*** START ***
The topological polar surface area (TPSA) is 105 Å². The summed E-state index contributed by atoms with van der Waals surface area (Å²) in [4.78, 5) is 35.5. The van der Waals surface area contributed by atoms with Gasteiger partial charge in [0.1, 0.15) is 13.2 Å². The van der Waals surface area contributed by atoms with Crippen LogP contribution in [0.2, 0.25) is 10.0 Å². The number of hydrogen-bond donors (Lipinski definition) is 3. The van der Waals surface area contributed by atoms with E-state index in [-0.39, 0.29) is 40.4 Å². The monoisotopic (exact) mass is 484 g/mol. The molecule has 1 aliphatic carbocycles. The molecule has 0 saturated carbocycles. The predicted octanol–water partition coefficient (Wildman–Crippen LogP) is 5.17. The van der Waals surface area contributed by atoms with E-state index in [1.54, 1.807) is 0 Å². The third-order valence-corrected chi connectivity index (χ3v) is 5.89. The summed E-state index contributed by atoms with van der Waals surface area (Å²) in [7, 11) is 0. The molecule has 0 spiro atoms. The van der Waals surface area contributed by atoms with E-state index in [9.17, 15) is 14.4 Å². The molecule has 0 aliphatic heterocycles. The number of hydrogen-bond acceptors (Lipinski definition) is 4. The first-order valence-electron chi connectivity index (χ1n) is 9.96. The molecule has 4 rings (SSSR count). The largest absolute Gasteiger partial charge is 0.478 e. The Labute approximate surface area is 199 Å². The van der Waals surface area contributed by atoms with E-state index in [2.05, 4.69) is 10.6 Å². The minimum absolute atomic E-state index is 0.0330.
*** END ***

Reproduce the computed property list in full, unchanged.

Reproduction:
The topological polar surface area (TPSA) is 105 Å². The summed E-state index contributed by atoms with van der Waals surface area (Å²) in [4.78, 5) is 35.5. The van der Waals surface area contributed by atoms with Gasteiger partial charge in [0.1, 0.15) is 13.2 Å². The van der Waals surface area contributed by atoms with Crippen LogP contribution in [0.2, 0.25) is 10.0 Å². The number of hydrogen-bond donors (Lipinski definition) is 3. The van der Waals surface area contributed by atoms with E-state index in [-0.39, 0.29) is 40.4 Å². The monoisotopic (exact) mass is 484 g/mol. The molecule has 1 aliphatic carbocycles. The molecule has 0 saturated carbocycles. The predicted octanol–water partition coefficient (Wildman–Crippen LogP) is 5.17. The van der Waals surface area contributed by atoms with E-state index in [1.54, 1.807) is 0 Å². The third-order valence-corrected chi connectivity index (χ3v) is 5.89. The summed E-state index contributed by atoms with van der Waals surface area (Å²) in [7, 11) is 0. The molecule has 0 spiro atoms. The van der Waals surface area contributed by atoms with E-state index in [9.17, 15) is 14.4 Å². The molecule has 0 aliphatic heterocycles. The number of hydrogen-bond acceptors (Lipinski definition) is 4. The first-order valence-electron chi connectivity index (χ1n) is 9.96. The molecule has 4 rings (SSSR count). The largest absolute Gasteiger partial charge is 0.478 e. The Labute approximate surface area is 199 Å². The van der Waals surface area contributed by atoms with E-state index in [2.05, 4.69) is 10.6 Å². The minimum absolute atomic E-state index is 0.0330.